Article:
It can be difficult to understand the many different types of camera out there, and which is best for you. If you are looking for an analog system, chances are you are going for a SLR or TLR.
Both cameras work in different ways, and have different advantages and disadvantages. From working with both types of camera, I would like to breakdown a few differences between the two.
What is a TLR?
A Twin-lens Reflex is a camera with two lenses, each with the same focal length. Each lens has a different purpose; one lens is the viewfinder and the other captures the scene. The connected lenses move together, allowing the film to be as focused as the viewfinder.
These cameras aren’t used at eye level, yet rather held at the waist/hip level, viewing the scene by looking down. This is the reflex part, where the scene reflects on the interior mirror and to the viewfinder. This had an added stability benefit as opposed to only hand-held shooting. The Reflex refers to the 45-degree mirror inside the camera allowing the viewer to look down into the camera.
An example of a Twin Lens Reflex would be the Rolleiflex 2.8F.
The classic Rolleiflex TLR by Juhanson
What is an SLR?
A Single-lens reflex is a camera with only one lens - the photographer views and captures using the same one. This is possible by a prism and mirror system, reflecting the scene to the viewing window. The exception are rangefinder cameras as they use a viewfinder that doesn’t go through the capturing lens.
Since 1943, the SLR became a hand-held camera, used at eye level. Compared to TLR cameras, this requires thought and stability to get a well-focused image. When pressing the shutter, the mirror flips up, allowing light from the scene to hit the photographic film.
An example of a Single Lens Reflex would be the Canon AE-1.
Black model with 50 mm f/1.8 by Cburnett
What is the Difference Between an SLR and a TLR?
Both types of camera were developed around the same era - in 1884/5. For TLR cameras, The London Stereoscopic Co's "Carlton" model was an improvement on the plate cameras used at the time. The issue was that to capture an image, first the scene must be framed, which is then blocked by the film loader to capture. With two lenses, this was no longer a problem. For SLR cameras, C.R. Smith's Monocular Duplex was the first large format on the market, with Leica's PLOOT being the first 35mm SLR in 1935.
Most SLR and TLR cameras are film based, and although there were digital versions, each would be a DSLR and DTLR. Both cameras are present across all formats (small, medium and large) as having one or two lenses doesn’t denote the size of the machine. For example, a large format camera is by nature, an SLR. TLRs in any format tend to be bigger and thus weigh more. Most TLR cameras are medium format, requiring 120 film. When we refer to SLRs, we look towards the small format (35mm).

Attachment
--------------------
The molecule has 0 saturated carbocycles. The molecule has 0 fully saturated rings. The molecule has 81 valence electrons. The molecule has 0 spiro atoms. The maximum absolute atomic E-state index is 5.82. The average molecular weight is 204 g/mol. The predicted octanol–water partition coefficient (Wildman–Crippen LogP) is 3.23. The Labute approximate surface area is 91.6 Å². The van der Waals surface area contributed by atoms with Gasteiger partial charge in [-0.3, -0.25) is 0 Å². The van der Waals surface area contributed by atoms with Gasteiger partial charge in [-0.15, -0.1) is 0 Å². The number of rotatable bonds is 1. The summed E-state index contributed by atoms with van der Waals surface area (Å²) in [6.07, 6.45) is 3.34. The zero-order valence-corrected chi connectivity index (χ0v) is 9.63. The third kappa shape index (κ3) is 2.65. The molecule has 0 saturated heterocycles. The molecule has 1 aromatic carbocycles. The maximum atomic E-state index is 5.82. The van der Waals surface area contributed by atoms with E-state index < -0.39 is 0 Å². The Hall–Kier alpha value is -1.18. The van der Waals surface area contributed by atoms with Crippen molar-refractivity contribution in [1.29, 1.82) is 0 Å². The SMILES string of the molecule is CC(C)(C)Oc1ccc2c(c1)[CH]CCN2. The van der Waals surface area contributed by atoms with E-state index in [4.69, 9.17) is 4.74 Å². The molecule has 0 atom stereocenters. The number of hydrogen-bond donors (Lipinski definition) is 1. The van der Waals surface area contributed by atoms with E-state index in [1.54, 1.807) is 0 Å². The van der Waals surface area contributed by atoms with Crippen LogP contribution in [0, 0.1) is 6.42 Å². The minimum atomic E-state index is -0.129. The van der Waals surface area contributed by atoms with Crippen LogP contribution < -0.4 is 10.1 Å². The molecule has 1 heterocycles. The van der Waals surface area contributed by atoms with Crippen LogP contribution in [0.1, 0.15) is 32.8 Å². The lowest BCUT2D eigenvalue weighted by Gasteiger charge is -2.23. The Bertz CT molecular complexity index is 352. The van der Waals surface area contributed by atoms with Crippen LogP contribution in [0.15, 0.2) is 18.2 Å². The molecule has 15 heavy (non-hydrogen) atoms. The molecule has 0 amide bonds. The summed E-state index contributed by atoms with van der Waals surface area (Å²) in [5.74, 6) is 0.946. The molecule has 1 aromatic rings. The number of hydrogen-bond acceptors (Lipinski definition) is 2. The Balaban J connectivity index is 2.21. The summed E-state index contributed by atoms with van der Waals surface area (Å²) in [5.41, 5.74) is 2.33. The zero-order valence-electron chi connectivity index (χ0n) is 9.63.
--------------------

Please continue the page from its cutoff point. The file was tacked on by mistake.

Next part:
With TLR cameras, you encounter problems you wouldn’t with the SLR counterparts. The main problem, apart from being bigger and heavier, they encounter Parallax Error. Due to framing with a different lens than capturing, there is a discrepancy with subjects close to the camera. Most, such as the Mamiya C330, show a bar in the viewfinder to point out the top of the film, which lowers when focusing. Also, the viewfinder shows a flipped image, where the left-side of the frame shows the right side of the scene. A prism finder add-on regulates this, yet it adds more bulk to an already bulky system.
Personally, I prefer to capture street photography with TLR Medium Format cameras due to the way you use the viewfinder. With SLR 35mm cameras, you bring it to your eye, which is what most people look at on the street. Having a TLR camera is less obtrusive, allowing for more realistic shots. You also get a lower perspective from a more stable viewpoint. Due to this top/down view with TLRs, they are limiting their use on tall tripods.
From working with both types of camera, I am happy to have both for different reasons. SLRs are smaller, weigh less, and have more possibilities in lenses. The TLR medium format produces a bigger negative, and thus, more detail and a higher resolution (if scanned correctly). Due to the almost square negatives, TLR cameras are good for portrait images, as long as your subject isn’t too close. They work better for street photography as people have less time to shy away.
If you are looking into getting either an SLR or TLR film camera; don’t hesitate. Having any film camera will force you to slow down and think about the scene, improving your photography skills no end. TLR and SLR cameras are no longer being produced, so you'll have to buy second-hand. You can still buy both types online cheaply, based on what you are looking for.